Another option would have been to ask the federal government to help cover any funding shortfall. Catherine McKenna, the federal Minister of Infrastructure and Communities, has already signalled that the federal government would be willing to work with Queen’s Park on Hamilton’s LRT.
But none of these options were pursued or proposed. The province simply pulled the plug, despite the fact that less than a week earlier, they were still meeting with the Hamilton Chamber of Commerce to discuss the LRT implementation.
So much for being “transparent” and “open for business”. So much for an open, competitive bidding process. Instead, Hamilton residents are being told they must accept arbitrary decisions made behind closed doors using secret numbers.
The province has said they will still invest $1 billion for transportation in Hamilton and establish a “task force” to determine how the money will be spent. But don’t expect a billion dollars’ worth of stocking stuffers any time soon. That promised money was never just sitting in a bank account, earmarked for Hamilton. Under the terms of the P3 contract, the consortium that wins the contract will finance the system as well as building and operating it. In turn, the Province agreed to make regular payments to the consortium over the 30-year contract term and would recover that money through fare revenue and new tax assessment on economic growth and development spurred by the LRT line.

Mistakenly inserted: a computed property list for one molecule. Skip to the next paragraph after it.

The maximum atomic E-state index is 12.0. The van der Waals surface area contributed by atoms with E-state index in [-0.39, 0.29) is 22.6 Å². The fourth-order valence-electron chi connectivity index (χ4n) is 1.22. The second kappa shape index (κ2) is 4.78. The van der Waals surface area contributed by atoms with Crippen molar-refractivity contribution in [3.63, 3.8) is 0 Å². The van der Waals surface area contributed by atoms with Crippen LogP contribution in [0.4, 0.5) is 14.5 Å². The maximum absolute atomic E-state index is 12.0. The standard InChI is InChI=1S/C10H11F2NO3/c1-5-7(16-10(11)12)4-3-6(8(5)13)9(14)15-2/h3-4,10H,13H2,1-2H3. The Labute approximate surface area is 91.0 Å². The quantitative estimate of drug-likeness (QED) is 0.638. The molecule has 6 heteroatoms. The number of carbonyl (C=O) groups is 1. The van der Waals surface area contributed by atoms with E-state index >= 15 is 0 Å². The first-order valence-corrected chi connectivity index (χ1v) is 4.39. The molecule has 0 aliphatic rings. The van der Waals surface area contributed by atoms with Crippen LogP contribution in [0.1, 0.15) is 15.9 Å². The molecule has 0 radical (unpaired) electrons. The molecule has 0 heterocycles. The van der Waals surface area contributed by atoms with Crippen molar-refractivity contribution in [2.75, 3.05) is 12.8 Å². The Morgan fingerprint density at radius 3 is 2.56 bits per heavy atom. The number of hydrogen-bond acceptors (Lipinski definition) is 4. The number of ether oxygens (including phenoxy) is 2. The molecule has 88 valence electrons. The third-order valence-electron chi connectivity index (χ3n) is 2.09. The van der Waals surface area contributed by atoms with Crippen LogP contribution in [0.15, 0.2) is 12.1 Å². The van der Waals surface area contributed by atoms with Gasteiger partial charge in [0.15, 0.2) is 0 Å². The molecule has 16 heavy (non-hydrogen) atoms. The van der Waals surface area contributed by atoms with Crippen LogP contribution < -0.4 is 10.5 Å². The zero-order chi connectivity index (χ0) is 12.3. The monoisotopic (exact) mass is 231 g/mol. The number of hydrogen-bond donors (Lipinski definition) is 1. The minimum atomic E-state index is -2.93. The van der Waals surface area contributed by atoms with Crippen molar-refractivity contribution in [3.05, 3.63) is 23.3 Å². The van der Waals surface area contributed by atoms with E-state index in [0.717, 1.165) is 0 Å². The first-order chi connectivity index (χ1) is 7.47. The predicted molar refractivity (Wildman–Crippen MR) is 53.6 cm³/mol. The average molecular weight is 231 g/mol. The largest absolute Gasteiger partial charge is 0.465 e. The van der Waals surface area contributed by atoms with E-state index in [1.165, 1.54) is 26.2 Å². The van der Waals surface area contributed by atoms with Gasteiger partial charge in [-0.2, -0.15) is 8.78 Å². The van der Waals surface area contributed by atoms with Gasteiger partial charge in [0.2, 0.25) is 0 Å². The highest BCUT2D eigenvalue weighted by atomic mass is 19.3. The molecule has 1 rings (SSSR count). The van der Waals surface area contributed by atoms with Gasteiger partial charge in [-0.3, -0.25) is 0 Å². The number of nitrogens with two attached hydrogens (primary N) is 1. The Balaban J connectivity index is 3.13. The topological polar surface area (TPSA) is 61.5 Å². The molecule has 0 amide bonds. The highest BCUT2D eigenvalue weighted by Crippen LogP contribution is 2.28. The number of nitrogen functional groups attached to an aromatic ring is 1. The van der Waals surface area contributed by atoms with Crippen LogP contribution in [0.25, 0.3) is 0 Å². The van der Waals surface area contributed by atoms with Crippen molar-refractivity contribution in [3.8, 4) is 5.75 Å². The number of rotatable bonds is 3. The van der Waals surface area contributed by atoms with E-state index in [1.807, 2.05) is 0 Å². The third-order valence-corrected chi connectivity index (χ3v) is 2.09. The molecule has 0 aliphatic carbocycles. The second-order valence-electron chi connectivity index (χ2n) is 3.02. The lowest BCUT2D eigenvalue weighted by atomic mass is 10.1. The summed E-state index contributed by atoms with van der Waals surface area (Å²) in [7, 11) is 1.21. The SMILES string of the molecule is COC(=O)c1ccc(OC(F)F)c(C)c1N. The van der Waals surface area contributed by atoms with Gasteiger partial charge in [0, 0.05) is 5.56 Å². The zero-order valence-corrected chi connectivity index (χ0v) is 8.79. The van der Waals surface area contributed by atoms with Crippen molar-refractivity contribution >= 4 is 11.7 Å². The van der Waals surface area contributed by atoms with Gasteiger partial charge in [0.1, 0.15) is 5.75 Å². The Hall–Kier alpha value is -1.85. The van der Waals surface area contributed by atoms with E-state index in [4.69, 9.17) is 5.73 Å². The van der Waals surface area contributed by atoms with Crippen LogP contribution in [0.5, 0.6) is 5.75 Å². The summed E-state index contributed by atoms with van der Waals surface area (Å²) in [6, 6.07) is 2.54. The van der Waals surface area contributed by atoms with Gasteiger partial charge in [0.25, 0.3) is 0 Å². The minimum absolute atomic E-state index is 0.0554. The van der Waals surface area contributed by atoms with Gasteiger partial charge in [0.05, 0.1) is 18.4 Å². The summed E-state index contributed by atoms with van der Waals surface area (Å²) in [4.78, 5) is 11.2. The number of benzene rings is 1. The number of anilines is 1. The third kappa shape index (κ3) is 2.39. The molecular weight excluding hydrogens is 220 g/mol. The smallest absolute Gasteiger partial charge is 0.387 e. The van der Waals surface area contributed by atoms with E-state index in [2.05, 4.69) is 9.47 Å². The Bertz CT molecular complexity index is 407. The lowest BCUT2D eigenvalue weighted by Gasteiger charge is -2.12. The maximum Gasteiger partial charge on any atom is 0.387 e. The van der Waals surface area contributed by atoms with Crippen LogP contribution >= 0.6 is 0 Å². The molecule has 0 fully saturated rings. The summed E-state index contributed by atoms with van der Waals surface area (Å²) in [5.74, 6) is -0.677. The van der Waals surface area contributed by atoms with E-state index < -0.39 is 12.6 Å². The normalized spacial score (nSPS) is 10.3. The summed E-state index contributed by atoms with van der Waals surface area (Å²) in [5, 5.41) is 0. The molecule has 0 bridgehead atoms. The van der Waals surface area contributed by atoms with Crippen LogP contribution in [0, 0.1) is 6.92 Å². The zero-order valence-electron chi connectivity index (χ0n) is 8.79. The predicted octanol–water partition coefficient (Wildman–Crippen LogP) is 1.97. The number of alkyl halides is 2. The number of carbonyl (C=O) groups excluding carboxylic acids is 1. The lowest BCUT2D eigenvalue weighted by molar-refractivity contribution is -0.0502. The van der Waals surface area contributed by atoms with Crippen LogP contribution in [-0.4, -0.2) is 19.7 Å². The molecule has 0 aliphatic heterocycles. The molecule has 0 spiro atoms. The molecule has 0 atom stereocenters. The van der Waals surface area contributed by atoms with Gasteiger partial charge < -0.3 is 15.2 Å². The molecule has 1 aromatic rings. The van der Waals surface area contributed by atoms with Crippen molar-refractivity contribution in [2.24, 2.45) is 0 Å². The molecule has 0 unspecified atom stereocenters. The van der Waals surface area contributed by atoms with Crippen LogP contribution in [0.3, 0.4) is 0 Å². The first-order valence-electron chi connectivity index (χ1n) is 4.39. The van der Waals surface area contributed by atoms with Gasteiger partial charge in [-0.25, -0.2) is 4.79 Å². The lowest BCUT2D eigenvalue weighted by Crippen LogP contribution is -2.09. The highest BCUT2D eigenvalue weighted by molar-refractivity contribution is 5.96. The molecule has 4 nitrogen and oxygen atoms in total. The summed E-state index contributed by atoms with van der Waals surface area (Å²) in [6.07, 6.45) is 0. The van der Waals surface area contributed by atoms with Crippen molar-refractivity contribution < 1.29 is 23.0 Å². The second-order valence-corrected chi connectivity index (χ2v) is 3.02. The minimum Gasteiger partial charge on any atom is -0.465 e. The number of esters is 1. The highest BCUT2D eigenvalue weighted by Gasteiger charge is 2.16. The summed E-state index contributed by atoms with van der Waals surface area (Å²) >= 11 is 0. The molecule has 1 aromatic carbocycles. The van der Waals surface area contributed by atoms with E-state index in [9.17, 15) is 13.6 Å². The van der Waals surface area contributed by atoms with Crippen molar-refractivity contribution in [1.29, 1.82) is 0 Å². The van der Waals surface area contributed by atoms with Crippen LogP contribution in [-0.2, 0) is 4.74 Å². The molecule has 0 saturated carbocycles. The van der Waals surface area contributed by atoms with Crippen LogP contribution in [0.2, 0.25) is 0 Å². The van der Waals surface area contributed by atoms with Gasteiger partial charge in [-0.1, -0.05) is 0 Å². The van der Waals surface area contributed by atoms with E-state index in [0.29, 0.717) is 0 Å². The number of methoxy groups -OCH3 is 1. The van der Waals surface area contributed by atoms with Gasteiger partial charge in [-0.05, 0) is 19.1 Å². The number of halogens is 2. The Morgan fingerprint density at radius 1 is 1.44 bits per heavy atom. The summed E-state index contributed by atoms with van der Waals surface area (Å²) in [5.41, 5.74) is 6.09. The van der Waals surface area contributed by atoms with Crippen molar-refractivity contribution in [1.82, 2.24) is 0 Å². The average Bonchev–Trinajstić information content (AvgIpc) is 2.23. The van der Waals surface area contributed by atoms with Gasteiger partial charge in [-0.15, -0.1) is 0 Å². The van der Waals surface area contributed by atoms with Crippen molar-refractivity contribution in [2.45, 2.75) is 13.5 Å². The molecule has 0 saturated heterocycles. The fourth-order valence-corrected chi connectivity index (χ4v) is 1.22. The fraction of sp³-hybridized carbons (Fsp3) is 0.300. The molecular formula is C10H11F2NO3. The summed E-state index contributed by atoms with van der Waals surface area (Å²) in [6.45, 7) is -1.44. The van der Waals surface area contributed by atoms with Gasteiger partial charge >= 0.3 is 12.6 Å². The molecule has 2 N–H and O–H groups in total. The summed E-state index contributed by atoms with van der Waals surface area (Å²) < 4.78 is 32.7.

This entire process has been profoundly unfair to Hamilton. It is the only city whose LRT plan was subjected to this additional ‘third party analysis’. It is the only city whose LRT plan did not get the opportunity to receive final competitive bids or to find cost savings if those bids came in over budget. It is the only city whose capital cost was conflated with its 30-year operating costs to justify the narrative of out-of-control spending.
This also represents a blow to civic engagement and the local democratic process: over the past 12 years, thousands of Hamiltonians from all walks of life and every part of the city advocated and campaigned for, debated on and were part of the approval process of this transformational project. Perhaps worse, in the face of the global climate emergency, the decision to kill a clean, electric mass transit system is a profound betrayal of our duty to hand our children and grandchildren a liveable planet.
Last year’s municipal election became a de-facto referendum on LRT when incumbent Mayor Eisenberger faced off against a well-funded opponent whose entire campaign centred around cancelling the LRT project. After Eisenberger won a commanding majority, Premier Doug Ford responded, “When people democratically elect someone, if he wants an LRT, he’s gonna get an LRT.”
Another promise made, another promise broken.
Ryan McGreal is the editor of Raise the Hammer, a civic affairs website in Hamilton, Ontario, and a founding member of Hamilton Light Rail, a citizen group dedicated to bringing light rail transit to Hamilton. He has also written for Hamilton Magazine, the Hamilton Spectator, The Walrus, HuffPost and Our Schools/ Our Selves.